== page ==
Imports increase consumer choices, exert competitive pressures on domestic producers, and facilitate industrial restructuring. In studies of cross-country differences in external performance, imports have drawn considerably less attention than exports, and typically have been assigned a passive role. For example, Allard, et al (2005) found imports to be largely determined by final demand while competitiveness has been playing a minor role. However, the benefits of imports are well known: they increase the supply of goods and services available to meet final demand, enable a national economy to bring forward consumption and investment, offer an enlarged product variety, and facilitate the global division of labor. This chapter looks at the role of imports in restructuring the economies of the five southern euro area (SEA-5) countries—France, Greece, Italy, Portugal, and Spain—and, for the purpose of comparison, the euro area average and Germany.
In recent years, the IMF has released a growing number of reports and other documents covering economic and financial developments and trends in member countries. Each report, prepared by a staff team after discussions with government officials, is published at the option of the member country.
The conceptual framework of this paper assumes that macroeconomic performance depends on the interplay between the economic environment and policies. Declining labor shares, wage moderation, and employment performance in Germany and the Netherlands have been presented. A number of policy changes are under way, but additional reforms may be needed to fully reap the benefits of the new economy. The tax reform package marks a radical and constructive shift in German tax policy, and the pension system requires a sea of change in public policy reforms.
China's growth record since the start of its economic reforms in 1978 has been extraordinary. Yet, this impressive performance has been associated with an increasing regional income disparity. We use a recently developed nonparametric approach to analyze the variation in labor productivity growth across China's provinces. This approach imposes less structure on the data than the standard growth accounting framework and allows for a breakdown of labor productivity into capital deepening, efficiency gains, and technological progress. Like other studies before us, we do not find strong evidence of convergence in labor productivity across China's provinces during 1978-98. However, our results show that provinces converged in efficiency levels, while they diverged in capital deepening and technological progress.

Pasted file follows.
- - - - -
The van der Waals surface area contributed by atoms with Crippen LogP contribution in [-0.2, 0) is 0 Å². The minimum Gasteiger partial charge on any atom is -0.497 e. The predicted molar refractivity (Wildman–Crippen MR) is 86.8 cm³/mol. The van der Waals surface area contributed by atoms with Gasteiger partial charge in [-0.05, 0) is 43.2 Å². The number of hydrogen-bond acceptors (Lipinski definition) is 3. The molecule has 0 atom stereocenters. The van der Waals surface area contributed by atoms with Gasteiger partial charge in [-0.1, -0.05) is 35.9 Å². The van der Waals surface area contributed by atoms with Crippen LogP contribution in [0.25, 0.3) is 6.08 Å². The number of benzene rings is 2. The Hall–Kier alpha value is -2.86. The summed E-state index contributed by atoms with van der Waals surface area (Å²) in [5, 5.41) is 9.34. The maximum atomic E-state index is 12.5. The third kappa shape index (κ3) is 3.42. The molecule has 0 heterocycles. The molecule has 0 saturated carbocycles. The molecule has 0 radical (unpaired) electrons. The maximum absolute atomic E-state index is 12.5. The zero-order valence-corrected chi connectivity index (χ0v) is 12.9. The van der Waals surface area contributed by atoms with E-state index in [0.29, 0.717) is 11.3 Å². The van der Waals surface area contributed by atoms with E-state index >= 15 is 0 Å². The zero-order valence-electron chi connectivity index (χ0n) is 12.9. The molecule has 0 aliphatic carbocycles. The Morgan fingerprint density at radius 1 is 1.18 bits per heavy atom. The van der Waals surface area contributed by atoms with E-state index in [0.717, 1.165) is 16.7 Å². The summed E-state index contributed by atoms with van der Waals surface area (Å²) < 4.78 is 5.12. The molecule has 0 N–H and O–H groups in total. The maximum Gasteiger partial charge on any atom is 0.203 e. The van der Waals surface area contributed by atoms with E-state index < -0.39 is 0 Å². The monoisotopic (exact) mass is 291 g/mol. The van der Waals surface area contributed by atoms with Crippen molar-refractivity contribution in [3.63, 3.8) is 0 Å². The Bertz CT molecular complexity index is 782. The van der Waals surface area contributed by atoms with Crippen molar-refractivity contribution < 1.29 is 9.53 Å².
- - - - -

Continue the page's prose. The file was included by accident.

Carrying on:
Sangyup Choi, Davide Furceri, Yi Huang, and Mr. Prakash Loungani
We show that an increase in aggregate uncertainty—measured by stock market volatility—reduces productivity growth more in industries that depend heavily on external finance. This effect is larger during recessions, when financing constraints are more likely to be binding, than during expansions. Our statistical method—a difference-in-difference approach using productivity growth for 25 industries for 18 advanced economies over the period 1985-2010—mitigates concerns with omitted variable bias and reverse causality. The results are robust to the inclusion of other sources of interaction effects, such as financial development (Rajan and Zingales, 1998) and counter-cyclical fiscal policy (Aghion et al., 2014). The results also hold if economic policy uncertainty (Baker et al., 2015) is used instead of stock market volatility as the measure of aggregate uncertainty.
Diego A. Cerdeiro, Rui Mano, Johannes Eugster, Mr. Dirk V Muir, and Mr. Shanaka J Peiris
This paper proposes channels through which technological decoupling can affect global growth, and embeds these different layers in a global dynamic macroeconomic model. Multiple scenarios are considered that differ along two dimensions: (i) the coalition of countries (hubs) that initiate the decoupling, and (ii) whether non-hub countries are also forced to decouple via ‘preferential attachment’ – i.e. by aligning themselves with the hub they trade most with. All global technology hubs lose across scenarios, and losses are largest under preferential attachment. Smaller countries with relations that straddle multiple hubs generally lose, whereas those whose trade is heavily concentrated with one hub may gain due to reduced competition under some scenarios. Technological fragmentation can lead to losses in the order of 5 percent of GDP for many economies.
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This Selected Issues paper examines the role of information and communication technology (ICT) in the recent acceleration of labor productivity growth in the United States. The analysis reveals that the increase of total factor productivity (TFP) growth is a broad phenomenon that encompasses non-ICT producing sectors, consistent with the view that ICT is a “general purpose technology.” The paper investigates whether the productivity boom may have dampened employment in recent years. It also assesses the contribution of immigrants to the United State economy.